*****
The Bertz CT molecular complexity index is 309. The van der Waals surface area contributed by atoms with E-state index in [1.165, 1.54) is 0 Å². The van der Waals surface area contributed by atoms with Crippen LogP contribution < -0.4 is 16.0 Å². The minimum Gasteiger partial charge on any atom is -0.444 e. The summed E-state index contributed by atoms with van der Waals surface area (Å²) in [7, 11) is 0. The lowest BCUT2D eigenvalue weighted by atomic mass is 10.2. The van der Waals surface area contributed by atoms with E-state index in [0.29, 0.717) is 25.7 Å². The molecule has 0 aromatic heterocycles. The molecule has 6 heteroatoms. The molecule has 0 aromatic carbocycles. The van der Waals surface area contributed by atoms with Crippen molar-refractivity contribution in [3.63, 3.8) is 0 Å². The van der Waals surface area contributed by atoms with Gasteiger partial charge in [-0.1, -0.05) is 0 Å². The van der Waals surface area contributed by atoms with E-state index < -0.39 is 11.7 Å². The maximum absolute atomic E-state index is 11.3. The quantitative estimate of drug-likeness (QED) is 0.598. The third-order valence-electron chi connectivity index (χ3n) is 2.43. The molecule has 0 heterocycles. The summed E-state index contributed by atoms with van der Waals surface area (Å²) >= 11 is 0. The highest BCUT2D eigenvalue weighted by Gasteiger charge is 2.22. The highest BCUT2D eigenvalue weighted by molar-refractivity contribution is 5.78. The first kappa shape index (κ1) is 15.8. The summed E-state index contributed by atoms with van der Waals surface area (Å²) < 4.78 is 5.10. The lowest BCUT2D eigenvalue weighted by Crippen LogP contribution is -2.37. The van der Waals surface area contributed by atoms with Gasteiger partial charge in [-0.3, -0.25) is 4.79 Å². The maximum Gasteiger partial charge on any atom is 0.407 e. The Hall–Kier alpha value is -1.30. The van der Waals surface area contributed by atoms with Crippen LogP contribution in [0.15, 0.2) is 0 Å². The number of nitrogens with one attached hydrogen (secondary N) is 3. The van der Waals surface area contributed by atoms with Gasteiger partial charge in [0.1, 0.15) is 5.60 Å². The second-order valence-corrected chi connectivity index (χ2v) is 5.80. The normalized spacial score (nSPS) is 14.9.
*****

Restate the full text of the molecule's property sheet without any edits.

The Bertz CT molecular complexity index is 309. The van der Waals surface area contributed by atoms with E-state index in [1.165, 1.54) is 0 Å². The van der Waals surface area contributed by atoms with Crippen LogP contribution < -0.4 is 16.0 Å². The minimum Gasteiger partial charge on any atom is -0.444 e. The summed E-state index contributed by atoms with van der Waals surface area (Å²) in [7, 11) is 0. The lowest BCUT2D eigenvalue weighted by atomic mass is 10.2. The van der Waals surface area contributed by atoms with E-state index in [0.29, 0.717) is 25.7 Å². The molecule has 0 aromatic heterocycles. The molecule has 6 heteroatoms. The molecule has 0 aromatic carbocycles. The van der Waals surface area contributed by atoms with Crippen molar-refractivity contribution in [3.63, 3.8) is 0 Å². The van der Waals surface area contributed by atoms with Gasteiger partial charge in [-0.1, -0.05) is 0 Å². The van der Waals surface area contributed by atoms with E-state index < -0.39 is 11.7 Å². The maximum absolute atomic E-state index is 11.3. The quantitative estimate of drug-likeness (QED) is 0.598. The third-order valence-electron chi connectivity index (χ3n) is 2.43. The molecule has 0 heterocycles. The summed E-state index contributed by atoms with van der Waals surface area (Å²) >= 11 is 0. The highest BCUT2D eigenvalue weighted by Gasteiger charge is 2.22. The highest BCUT2D eigenvalue weighted by molar-refractivity contribution is 5.78. The first kappa shape index (κ1) is 15.8. The summed E-state index contributed by atoms with van der Waals surface area (Å²) < 4.78 is 5.10. The lowest BCUT2D eigenvalue weighted by Crippen LogP contribution is -2.37. The van der Waals surface area contributed by atoms with Gasteiger partial charge in [-0.3, -0.25) is 4.79 Å². The maximum Gasteiger partial charge on any atom is 0.407 e. The Hall–Kier alpha value is -1.30. The van der Waals surface area contributed by atoms with Crippen LogP contribution in [0.15, 0.2) is 0 Å². The number of nitrogens with one attached hydrogen (secondary N) is 3. The van der Waals surface area contributed by atoms with Gasteiger partial charge in [0.1, 0.15) is 5.60 Å². The second-order valence-corrected chi connectivity index (χ2v) is 5.80. The normalized spacial score (nSPS) is 14.9.